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V 35 Issue 26

 
 
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From the mouths of penguins
From the mouths of penguins
A cartoon strip reminds us how many still view Lesbian moms as an indictment of fatherhood

by Chris Crain - SGN Contributing Writer

My favorite comic strip in college was "Bloom County" by Berkeley Breathed, so it's great to see him back stirring up trouble. In the strip's second (actually, third) coming, lovably naïve penguin Opus gets title billing.

In a recent "Opus" strip, two boys talked about a third grader named David Dinkle who has two moms and no dad.

"A dearth of dads for David Dinkle," quips one. "Multiple mommies," replies the other.

"No dad?" asks Opus. "Makes you wonder," said one of the boys. "Makes you wonder how he'll do without a male role model in the house."

On cue, legendary misogynist Steve Dallas, a longtime "Bloom County" character, hurls his TV through the window and emerges, festooned in a ballcap fashioned with female bazoombas, a beer in hand, three days' growth beard and a cigarette hanging from his mouth.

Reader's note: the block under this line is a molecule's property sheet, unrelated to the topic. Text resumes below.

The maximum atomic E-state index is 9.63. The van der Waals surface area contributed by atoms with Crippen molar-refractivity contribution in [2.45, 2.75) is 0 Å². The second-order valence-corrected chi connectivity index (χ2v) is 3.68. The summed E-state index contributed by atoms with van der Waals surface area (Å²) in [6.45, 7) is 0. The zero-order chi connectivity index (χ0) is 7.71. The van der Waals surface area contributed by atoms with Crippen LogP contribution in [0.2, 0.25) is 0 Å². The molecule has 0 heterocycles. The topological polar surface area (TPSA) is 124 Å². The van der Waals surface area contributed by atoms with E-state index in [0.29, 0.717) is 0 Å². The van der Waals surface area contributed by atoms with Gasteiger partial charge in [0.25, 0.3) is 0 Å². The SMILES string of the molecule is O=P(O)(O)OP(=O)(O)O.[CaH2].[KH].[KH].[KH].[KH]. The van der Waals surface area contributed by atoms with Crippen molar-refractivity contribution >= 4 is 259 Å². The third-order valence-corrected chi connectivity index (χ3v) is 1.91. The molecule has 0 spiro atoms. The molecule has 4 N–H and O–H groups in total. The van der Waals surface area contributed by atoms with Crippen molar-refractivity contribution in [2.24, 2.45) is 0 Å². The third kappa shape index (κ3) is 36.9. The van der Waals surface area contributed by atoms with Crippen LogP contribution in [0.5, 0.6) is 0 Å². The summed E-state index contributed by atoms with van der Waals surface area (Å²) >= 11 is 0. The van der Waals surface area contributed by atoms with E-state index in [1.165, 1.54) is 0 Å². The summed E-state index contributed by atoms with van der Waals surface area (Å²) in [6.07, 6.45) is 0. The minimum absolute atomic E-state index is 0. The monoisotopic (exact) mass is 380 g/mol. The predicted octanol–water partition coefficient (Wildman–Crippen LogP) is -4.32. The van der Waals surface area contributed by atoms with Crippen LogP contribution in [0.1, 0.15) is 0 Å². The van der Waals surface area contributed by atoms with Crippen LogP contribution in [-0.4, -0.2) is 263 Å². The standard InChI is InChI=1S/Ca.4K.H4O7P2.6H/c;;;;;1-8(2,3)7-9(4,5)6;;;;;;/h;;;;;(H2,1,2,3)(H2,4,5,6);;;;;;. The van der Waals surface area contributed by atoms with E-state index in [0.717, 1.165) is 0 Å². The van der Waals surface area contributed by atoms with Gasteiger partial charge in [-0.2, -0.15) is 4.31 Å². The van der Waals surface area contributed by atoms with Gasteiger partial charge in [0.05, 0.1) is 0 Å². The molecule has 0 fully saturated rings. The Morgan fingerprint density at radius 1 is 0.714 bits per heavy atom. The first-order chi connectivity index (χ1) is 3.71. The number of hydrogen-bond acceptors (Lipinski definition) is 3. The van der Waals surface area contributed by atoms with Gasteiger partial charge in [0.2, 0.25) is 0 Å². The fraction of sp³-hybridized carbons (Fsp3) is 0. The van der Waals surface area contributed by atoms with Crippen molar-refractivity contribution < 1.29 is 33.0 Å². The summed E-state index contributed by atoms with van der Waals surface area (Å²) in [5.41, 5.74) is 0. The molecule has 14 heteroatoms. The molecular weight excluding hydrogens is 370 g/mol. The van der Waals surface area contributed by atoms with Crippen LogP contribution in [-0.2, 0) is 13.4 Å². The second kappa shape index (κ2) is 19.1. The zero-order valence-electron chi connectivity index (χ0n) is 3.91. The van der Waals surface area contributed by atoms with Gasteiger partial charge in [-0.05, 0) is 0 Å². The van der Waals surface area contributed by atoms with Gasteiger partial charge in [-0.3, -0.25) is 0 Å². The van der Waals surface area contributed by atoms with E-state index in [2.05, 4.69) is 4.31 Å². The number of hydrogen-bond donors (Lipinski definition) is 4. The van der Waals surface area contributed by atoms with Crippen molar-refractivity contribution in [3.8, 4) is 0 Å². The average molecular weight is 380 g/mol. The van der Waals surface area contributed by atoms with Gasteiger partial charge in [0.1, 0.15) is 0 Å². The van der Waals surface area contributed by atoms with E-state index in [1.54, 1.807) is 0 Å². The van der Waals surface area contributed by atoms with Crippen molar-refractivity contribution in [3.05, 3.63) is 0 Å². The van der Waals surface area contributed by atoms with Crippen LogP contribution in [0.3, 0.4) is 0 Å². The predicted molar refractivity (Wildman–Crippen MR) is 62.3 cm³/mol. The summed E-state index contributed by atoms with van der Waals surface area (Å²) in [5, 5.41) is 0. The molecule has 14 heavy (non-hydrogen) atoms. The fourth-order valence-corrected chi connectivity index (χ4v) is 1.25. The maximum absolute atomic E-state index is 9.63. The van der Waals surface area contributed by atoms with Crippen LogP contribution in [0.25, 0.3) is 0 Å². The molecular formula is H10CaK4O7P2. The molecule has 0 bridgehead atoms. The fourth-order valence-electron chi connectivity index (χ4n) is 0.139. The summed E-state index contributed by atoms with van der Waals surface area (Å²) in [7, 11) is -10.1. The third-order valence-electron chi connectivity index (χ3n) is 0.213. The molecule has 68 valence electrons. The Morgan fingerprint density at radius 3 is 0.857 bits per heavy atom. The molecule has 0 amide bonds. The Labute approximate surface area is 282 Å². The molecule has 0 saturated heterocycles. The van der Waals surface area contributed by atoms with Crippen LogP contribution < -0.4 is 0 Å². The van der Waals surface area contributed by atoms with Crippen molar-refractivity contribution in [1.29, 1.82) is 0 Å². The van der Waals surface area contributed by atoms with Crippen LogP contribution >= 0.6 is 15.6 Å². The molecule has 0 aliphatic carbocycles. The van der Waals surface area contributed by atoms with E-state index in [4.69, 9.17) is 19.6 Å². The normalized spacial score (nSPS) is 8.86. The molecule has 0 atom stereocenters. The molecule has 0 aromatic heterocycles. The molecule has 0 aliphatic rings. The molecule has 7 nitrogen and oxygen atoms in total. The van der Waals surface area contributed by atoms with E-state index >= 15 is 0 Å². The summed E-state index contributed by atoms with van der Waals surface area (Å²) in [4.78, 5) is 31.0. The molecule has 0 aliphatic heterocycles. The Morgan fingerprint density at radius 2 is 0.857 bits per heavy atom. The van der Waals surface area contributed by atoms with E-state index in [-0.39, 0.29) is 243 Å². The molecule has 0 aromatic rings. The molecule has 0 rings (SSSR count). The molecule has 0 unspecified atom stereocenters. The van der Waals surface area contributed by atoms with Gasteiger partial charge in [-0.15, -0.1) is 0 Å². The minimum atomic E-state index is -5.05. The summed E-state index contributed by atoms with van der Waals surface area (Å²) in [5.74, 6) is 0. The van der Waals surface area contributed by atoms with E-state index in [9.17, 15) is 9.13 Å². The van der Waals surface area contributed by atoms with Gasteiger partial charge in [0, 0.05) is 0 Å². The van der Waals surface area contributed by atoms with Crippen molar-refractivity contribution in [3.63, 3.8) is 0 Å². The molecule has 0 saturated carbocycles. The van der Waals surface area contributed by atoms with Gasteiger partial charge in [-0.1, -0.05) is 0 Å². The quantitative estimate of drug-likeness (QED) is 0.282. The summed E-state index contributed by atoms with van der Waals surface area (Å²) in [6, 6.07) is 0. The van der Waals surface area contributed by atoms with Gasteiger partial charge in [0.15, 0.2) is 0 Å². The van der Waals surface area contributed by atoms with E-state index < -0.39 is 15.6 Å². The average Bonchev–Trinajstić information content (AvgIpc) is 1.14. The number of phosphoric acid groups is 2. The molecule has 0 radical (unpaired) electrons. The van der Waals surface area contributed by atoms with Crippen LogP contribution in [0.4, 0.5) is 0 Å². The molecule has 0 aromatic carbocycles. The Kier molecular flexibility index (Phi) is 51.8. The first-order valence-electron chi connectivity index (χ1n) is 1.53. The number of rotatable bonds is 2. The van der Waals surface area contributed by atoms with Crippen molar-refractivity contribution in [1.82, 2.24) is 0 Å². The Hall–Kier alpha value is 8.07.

"Now THAT was a pitch you @$%* moron!" he yells to the ballplayers on the telly.

The response to the strip from aggrieved heterosexual males (and their erstwhile admirers) was predictable, swift and predictably swift. Blogger Glenn Sacks was typical, complaining that Breathed's "message is clear: dads are useless as role models (when they're not outright destructive), and kids have little need or use for them."

In a disclaimer (in parenthesis) at the end of his post, Sacks insisted his preference for opposite-sex parents "should NOT be construed as a criticism of Lesbians, Lesbian moms or Gays." (One can imagine him arguing a preference for same-raced parents not being racist.)

Within days, Sacks was whining that he had been victimized: deliberately misunderstood by political correct Queers. He took particular umbrage that some Gay bloggers had "mischaracterized" him as anti-Gay. Where in the world did they get that idea?

Since Sacks seemed so forlorn that no one took his objections seriously, I'm more than happy to take the bait. Is Sacks right that, as far as Berkeley Breathed goes, "dads are useless as role models" and "kids only need mothers"?

That take on "Opus" only works, of course, if we can imagine that Breathed's apparent support for Gay parents is limited to Lesbian moms. If "dads are useless" and "kids only need mothers," then Gay fathers would be total anathema, right? Can anyone imagine this is what Breathed was saying, much less what he actually thinks?

If "Opus" had a real agenda, then the more likely message is that any loving couple can raise a child, regardless of the parents' gender or sexual orientation. So much for daddy victimization; that message would diminish the mommy role every bit as much - and every bit as little.